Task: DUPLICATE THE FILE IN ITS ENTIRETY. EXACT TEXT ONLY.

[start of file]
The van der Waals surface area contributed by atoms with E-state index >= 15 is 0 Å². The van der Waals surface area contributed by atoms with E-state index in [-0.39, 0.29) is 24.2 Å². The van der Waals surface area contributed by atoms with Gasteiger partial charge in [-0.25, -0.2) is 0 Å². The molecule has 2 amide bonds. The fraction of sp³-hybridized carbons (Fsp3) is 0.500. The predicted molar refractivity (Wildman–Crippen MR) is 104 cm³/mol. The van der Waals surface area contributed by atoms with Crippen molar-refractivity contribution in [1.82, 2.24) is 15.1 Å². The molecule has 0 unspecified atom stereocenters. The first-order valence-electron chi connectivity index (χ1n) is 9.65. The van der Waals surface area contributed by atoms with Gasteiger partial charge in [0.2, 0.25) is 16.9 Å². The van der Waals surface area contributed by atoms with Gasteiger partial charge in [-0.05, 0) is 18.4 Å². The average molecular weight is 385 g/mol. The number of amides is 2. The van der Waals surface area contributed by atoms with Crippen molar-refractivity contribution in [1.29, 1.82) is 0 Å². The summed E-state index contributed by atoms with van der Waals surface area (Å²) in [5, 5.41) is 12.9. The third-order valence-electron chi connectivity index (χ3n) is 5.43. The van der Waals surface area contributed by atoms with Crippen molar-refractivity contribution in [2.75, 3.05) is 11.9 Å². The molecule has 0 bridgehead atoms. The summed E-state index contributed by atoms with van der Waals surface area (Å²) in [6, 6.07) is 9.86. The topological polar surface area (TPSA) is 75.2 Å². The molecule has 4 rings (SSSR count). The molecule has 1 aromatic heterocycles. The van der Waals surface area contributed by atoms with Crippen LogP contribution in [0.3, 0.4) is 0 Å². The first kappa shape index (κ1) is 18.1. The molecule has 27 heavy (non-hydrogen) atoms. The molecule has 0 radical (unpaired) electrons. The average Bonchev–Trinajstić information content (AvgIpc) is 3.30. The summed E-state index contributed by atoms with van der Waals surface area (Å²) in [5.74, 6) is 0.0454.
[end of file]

The van der Waals surface area contributed by atoms with E-state index >= 15 is 0 Å². The van der Waals surface area contributed by atoms with E-state index in [-0.39, 0.29) is 24.2 Å². The van der Waals surface area contributed by atoms with Gasteiger partial charge in [-0.25, -0.2) is 0 Å². The molecule has 2 amide bonds. The fraction of sp³-hybridized carbons (Fsp3) is 0.500. The predicted molar refractivity (Wildman–Crippen MR) is 104 cm³/mol. The van der Waals surface area contributed by atoms with Crippen molar-refractivity contribution in [1.82, 2.24) is 15.1 Å². The molecule has 0 unspecified atom stereocenters. The first-order valence-electron chi connectivity index (χ1n) is 9.65. The van der Waals surface area contributed by atoms with Gasteiger partial charge in [0.2, 0.25) is 16.9 Å². The van der Waals surface area contributed by atoms with Gasteiger partial charge in [-0.05, 0) is 18.4 Å². The average molecular weight is 385 g/mol. The number of amides is 2. The van der Waals surface area contributed by atoms with Crippen molar-refractivity contribution in [1.29, 1.82) is 0 Å². The summed E-state index contributed by atoms with van der Waals surface area (Å²) in [5, 5.41) is 12.9. The third-order valence-electron chi connectivity index (χ3n) is 5.43. The van der Waals surface area contributed by atoms with Crippen molar-refractivity contribution in [2.75, 3.05) is 11.9 Å². The molecule has 0 bridgehead atoms. The summed E-state index contributed by atoms with van der Waals surface area (Å²) in [6, 6.07) is 9.86. The topological polar surface area (TPSA) is 75.2 Å². The molecule has 4 rings (SSSR count). The molecule has 1 aromatic heterocycles. The van der Waals surface area contributed by atoms with Crippen LogP contribution in [0.3, 0.4) is 0 Å². The first kappa shape index (κ1) is 18.1. The molecule has 27 heavy (non-hydrogen) atoms. The molecule has 0 radical (unpaired) electrons. The average Bonchev–Trinajstić information content (AvgIpc) is 3.30. The summed E-state index contributed by atoms with van der Waals surface area (Å²) in [5.74, 6) is 0.0454.